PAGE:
Its honesty and empathy make this an important book.

I'M GOOD AND OTHER LIES

A Toronto teen fights her way through loneliness and depression during the first phase of the Covid-19 pandemic.

When White 17-year-old Kelsey Kendler transfers to a new high school for the second semester of her senior year, she’s seriously on edge. Her mother was a well-known comedian until addiction rendered her unemployable; her dad “calls himself a writer” but mostly stays out of range. Kelsey’s goals are to make friends and survive until college. She gets a job at an ice cream shop and is just beginning to find her way in her new milieu when the Covid lockdown hits. Unmoored, lacking family support, and struggling with online learning, she briefly descends into substance abuse before a crisis shakes her family and she begins to understand and receive the kind of help she needs. Kelsey’s voice is pitch-perfect, equal parts snarky and vulnerable. The storyline isn’t complex, but the very real discussions of substance abuse, mental health, and the importance of community, combined with the honest depiction of the toll the pandemic took on many people, make this book valuable. In the end, Kelsey seeks professional counseling, begins taking antidepressants, and her life improves. Rosenbaum concludes with an author’s note that offers addiction and mental health resources for both Canadian and American readers and promises “things will get better.”

Its honesty and empathy make this an important book. (Fiction. 14-18)

Pub Date: Feb. 15, 2022

ISBN: 978-1-77086-632-4

Page Count: 212

Publisher: DCB

Review Posted Online: Nov. 30, 2021

Kirkus Reviews Issue: Dec. 15, 2021

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A treat for mystery readers who enjoy being kept in suspense.

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A GOOD GIRL'S GUIDE TO MURDER

From the Good Girl's Guide to Murder series , Vol. 1

Everyone believes that Salil Singh killed his girlfriend, Andrea Bell, five years ago—except Pippa Fitz-Amobi.

Pip has known and liked Sal since childhood; he’d supported her when she was being bullied in middle school. For her senior capstone project, Pip researches the disappearance of former Fairview High student Andie, last seen on April 18, 2014, by her younger sister, Becca. The original investigation concluded with most of the evidence pointing to Sal, who was found dead in the woods, apparently by suicide. Andie’s body was never recovered, and Sal was assumed by most to be guilty of abduction and murder. Unable to ignore the gaps in the case, Pip sets out to prove Sal’s innocence, beginning with interviewing his younger brother, Ravi. With his help, Pip digs deeper, unveiling unsavory facts about Andie and the real reason Sal’s friends couldn’t provide him with an alibi. But someone is watching, and Pip may be in more danger than she realizes. Pip’s sleuthing is both impressive and accessible. Online articles about the case and interview transcripts are provided throughout, and Pip’s capstone logs offer insights into her thought processes as new evidence and suspects arise. Jackson’s debut is well-executed and surprises readers with a connective web of interesting characters and motives. Pip and Andie are white, and Sal is of Indian descent.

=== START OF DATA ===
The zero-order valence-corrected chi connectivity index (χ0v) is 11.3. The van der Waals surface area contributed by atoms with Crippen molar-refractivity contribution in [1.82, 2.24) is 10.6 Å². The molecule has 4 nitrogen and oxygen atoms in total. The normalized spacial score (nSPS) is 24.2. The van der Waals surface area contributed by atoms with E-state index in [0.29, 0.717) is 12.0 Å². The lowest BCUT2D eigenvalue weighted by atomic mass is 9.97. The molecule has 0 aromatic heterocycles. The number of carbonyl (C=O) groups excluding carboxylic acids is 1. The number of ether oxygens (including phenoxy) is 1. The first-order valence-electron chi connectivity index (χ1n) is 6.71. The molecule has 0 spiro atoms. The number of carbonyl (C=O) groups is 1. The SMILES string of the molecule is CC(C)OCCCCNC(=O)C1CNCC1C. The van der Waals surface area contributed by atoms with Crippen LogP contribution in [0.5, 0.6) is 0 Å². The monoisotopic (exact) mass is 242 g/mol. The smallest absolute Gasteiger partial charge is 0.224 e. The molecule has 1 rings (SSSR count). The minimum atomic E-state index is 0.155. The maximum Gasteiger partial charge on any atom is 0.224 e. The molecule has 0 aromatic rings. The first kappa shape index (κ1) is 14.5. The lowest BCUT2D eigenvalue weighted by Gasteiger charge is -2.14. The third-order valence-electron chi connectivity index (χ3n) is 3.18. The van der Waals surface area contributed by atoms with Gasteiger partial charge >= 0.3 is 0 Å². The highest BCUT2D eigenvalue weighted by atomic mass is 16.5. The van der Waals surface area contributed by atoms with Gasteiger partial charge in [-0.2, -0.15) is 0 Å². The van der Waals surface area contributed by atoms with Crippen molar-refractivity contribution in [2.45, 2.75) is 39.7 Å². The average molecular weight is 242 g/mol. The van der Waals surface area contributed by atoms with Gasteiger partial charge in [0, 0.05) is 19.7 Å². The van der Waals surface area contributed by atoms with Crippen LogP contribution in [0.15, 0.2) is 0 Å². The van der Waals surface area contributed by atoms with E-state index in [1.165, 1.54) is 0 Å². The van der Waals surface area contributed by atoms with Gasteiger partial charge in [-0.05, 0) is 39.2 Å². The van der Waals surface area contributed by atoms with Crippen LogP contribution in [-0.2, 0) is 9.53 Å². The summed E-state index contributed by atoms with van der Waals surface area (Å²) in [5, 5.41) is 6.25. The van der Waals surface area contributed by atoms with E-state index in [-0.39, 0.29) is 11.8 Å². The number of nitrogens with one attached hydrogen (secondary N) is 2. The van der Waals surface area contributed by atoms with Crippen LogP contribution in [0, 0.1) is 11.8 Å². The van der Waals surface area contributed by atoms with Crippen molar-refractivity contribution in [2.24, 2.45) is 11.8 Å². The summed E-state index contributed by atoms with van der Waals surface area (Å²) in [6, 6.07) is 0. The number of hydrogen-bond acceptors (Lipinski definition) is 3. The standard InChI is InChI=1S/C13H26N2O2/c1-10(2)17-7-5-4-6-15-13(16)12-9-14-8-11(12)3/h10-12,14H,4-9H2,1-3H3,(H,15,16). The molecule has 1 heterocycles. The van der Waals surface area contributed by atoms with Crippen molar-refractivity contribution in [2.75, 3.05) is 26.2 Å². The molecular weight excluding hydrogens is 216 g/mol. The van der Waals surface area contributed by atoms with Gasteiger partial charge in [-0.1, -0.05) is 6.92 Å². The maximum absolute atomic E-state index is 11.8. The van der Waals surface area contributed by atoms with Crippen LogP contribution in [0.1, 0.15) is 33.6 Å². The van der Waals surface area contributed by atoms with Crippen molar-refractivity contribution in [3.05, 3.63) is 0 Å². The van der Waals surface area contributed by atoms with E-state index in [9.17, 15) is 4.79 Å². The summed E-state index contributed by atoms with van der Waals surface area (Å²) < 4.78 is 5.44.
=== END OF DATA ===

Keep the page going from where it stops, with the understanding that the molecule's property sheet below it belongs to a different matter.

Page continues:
A treat for mystery readers who enjoy being kept in suspense. (Mystery. 14-18)

Pub Date: Feb. 4, 2020

ISBN: 978-1-9848-9636-0

Page Count: 400

Publisher: Delacorte

Review Posted Online: Oct. 28, 2019

Kirkus Reviews Issue: Dec. 1, 2019

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There’s not much plot here, but readers will relish the opportunity to climb inside Autumn’s head.

IF HE HAD BEEN WITH ME

The finely drawn characters capture readers’ attention in this debut.

Autumn and Phineas, nicknamed Finny, were born a week apart; their mothers are still best friends. Growing up, Autumn and Finny were like peas in a pod despite their differences: Autumn is “quirky and odd,” while Finny is “sweet and shy and everyone like[s] him.” But in eighth grade, Autumn and Finny stop being friends due to an unexpected kiss. They drift apart and find new friends, but their friendship keeps asserting itself at parties, shared holiday gatherings and random encounters. In the summer after graduation, Autumn and Finny reconnect and are finally ready to be more than friends. But on August 8, everything changes, and Autumn has to rely on all her strength to move on. Autumn’s coming-of-age is sensitively chronicled, with a wide range of experiences and events shaping her character. Even secondary characters are well-rounded, with their own histories and motivations.

There’s not much plot here, but readers will relish the opportunity to climb inside Autumn’s head.   (Fiction. 14 & up)

Pub Date: April 1, 2013

ISBN: 978-1-4022-7782-5

Page Count: 336

Publisher: Sourcebooks Fire

Review Posted Online: Feb. 13, 2013

Kirkus Reviews Issue: March 1, 2013

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